Home » C++ » Is there any reason for using if(1 || !Foo())?

Is there any reason for using if(1 || !Foo())?

Posted by: admin November 30, 2017 Leave a comment

Questions:

I read some legacy code:

if ( 1 || !Foo() )

Is there any seen reason why not to write:

if ( !Foo() )
Answers:

The two are not the same. The first will never evaluate Foo() because the 1 short-circuits the ||.

Why it’s done – probably someone wanted to force entry in the then branch for debugging purposes and left it there. It could also be that this was written before source control, so they didn’t want the code to be lost, rather just bypassed for now.

Questions:
Answers:

if (1 || !Foo() ) will be always satisfied. !Foo() will not even be reached because of short-circuits evaluation.

This happens when you want to make sure that the code below the if will be executed, but you don’t want to remove the real condition in it, probably for debug purposes.

Additional information that might help you:

  • if(a && b) – if a is false, b won’t be checked.
  • if(a && b) – if a is true, b will be checked, because if it’s false, the expression will be false.
  • if(a || b) – if a is true, b won’t be checked, because this is true anyway.
  • if(a || b) – if a is false, b will be checked, because if b is true then it’ll be true.

It’s highly recommended to have a macro for this purpose, say DEBUG_ON 1, that will make it easier to understand what the programmer means, and not to have magic numbers in the code (Thanks @grigeshchauhan).

Questions:
Answers:
1 || condition

is always true, regardless whether the condition is true or not. In this case, the condition is never even being evaluated. The following code:

int c = 5;
if (1 || c++){}
printf("%d", c);

outputs 5 since c is never incremented, however if you changed 1 to 0, the c++ would be actually called, making the output 6.


A usual practical usage of this is in the situation when you want to test some piece of code that is being invoked when the condition that evaluates to true only seldom is met:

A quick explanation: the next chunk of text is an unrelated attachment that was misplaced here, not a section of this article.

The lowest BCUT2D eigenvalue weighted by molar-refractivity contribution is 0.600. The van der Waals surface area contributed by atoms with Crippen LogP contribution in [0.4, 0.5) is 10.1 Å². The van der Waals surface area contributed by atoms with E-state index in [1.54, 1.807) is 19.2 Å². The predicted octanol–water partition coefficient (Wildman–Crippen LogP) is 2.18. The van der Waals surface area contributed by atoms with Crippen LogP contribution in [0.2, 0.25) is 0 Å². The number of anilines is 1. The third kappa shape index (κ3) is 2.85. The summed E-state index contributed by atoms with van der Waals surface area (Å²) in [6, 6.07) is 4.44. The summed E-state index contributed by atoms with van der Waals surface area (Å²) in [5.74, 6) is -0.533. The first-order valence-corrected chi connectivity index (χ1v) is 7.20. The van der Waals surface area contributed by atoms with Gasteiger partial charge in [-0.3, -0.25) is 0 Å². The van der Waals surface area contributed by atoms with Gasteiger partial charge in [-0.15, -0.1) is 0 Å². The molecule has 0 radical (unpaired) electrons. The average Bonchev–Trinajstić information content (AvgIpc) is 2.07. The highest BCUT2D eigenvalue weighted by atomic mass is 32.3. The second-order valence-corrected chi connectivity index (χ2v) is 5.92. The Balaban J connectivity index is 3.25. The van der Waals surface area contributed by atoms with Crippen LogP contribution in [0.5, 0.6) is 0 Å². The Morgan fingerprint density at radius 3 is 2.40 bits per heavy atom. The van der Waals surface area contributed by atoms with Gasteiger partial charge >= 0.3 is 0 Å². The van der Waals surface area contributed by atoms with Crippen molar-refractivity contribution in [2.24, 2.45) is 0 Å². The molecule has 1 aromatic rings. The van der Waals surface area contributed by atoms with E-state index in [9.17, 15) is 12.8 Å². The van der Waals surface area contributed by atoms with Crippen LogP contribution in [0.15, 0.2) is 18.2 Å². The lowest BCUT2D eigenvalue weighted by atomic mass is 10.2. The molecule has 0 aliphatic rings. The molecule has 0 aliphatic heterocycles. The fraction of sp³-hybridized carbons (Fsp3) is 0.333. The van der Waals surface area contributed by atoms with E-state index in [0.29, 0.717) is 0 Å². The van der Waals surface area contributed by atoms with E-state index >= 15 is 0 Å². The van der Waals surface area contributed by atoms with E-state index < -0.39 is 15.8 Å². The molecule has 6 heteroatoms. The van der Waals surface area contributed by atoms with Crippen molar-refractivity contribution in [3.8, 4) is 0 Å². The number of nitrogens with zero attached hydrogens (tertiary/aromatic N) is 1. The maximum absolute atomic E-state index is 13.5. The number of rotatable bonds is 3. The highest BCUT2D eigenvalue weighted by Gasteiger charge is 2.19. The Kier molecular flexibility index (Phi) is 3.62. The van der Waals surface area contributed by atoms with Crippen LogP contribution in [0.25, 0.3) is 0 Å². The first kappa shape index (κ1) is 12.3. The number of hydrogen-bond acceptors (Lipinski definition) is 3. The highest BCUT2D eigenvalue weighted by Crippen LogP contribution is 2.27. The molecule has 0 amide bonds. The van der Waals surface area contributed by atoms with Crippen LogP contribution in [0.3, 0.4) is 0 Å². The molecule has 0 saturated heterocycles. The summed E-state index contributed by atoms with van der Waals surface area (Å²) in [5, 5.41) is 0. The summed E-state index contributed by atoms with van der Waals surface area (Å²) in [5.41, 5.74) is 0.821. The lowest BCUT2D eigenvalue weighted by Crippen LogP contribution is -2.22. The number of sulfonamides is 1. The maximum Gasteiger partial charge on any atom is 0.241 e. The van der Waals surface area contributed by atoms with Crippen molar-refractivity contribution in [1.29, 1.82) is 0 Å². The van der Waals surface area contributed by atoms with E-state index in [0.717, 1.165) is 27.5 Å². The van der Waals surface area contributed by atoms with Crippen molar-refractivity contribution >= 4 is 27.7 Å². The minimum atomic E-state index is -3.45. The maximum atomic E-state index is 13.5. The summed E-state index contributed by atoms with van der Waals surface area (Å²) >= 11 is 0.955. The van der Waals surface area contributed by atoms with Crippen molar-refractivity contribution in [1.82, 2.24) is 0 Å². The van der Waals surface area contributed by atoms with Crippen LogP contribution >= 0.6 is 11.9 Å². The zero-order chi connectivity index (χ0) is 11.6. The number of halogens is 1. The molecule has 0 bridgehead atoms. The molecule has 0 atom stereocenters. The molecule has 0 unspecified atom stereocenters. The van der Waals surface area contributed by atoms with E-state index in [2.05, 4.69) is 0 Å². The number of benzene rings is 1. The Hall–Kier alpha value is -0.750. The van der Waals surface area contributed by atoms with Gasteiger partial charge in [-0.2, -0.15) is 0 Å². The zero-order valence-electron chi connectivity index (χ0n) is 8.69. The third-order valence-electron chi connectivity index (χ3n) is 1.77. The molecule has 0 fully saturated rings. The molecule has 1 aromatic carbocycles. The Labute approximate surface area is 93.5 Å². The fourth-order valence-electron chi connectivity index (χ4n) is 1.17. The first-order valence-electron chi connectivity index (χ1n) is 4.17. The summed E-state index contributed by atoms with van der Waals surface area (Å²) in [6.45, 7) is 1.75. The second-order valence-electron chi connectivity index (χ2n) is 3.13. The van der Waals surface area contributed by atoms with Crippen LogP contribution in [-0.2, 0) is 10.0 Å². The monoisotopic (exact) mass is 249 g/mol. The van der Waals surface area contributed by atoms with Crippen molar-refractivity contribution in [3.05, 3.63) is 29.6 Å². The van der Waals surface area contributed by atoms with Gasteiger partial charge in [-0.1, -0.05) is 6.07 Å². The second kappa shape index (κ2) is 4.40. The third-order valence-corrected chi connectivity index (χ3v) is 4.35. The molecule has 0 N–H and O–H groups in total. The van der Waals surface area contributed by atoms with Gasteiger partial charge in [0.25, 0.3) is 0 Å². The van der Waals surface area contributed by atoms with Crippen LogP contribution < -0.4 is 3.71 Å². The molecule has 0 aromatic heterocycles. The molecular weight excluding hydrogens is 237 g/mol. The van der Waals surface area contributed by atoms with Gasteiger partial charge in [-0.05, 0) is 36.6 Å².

if (1 || condition ) {
    // code I want to test
}

This way condition will never be evaluated and therefore // code I want to test always invoked. However it is definitely not the same as:

if (condition) { ...

which is a statement where condition will actually be evaluated (and in your case Foo will be called)

Questions:
Answers:

The question was answered properly – the difference is the right side of the or operation is short-circuited, suggesting this is debug code to force entry into the if block.

But in the interest of best practices, at least my rough stab at a best practice, I’d suggest alternatives, in order of increasing preference (best is last):

note: noticed after I coded examples this was a C++ question, examples are C#. Hopefully you can translate. If anyone needs me to, just post a comment.

In-line comment:

if (1 /*condition*/) //temporary debug

Out-of-line comment:

//if(condition)
if(true) //temporary debug

Name-Indicative Function

//in some general-use container
bool ForceConditionForDebug(bool forcedResult, string IgnoredResult)
{
      #if DEBUG
          Debug.WriteLine(
              string.Format(
                  "Conditional {0} forced to {1} for debug purposes",
                  IgnoredResult,
                  forcedResult));
          return forcedResult;
      #else
          #if ALLOW_DEBUG_CODE_IN_RELEASE
              return forcedResult;
          #else
              throw new ApplicationException("Debug code detected in release mode");
          #endif
      #endif
}

//Where used
if(ForceConditionForDebug(true, "condition"))...

//Our case
if(ForceConditionForDebug(true, "!Foo()"))...

And if you wanted a really robust solution, you could add a repository rule to source control to reject any checked in code that called ForceConditionForDebug. This code should never have been written that way because it obviously doesn’t communicate intent. It never should have been checked in (or have been allowed to be checked in) (source control? peer review?) And it should definitely never be allowed to execute in production in its current form.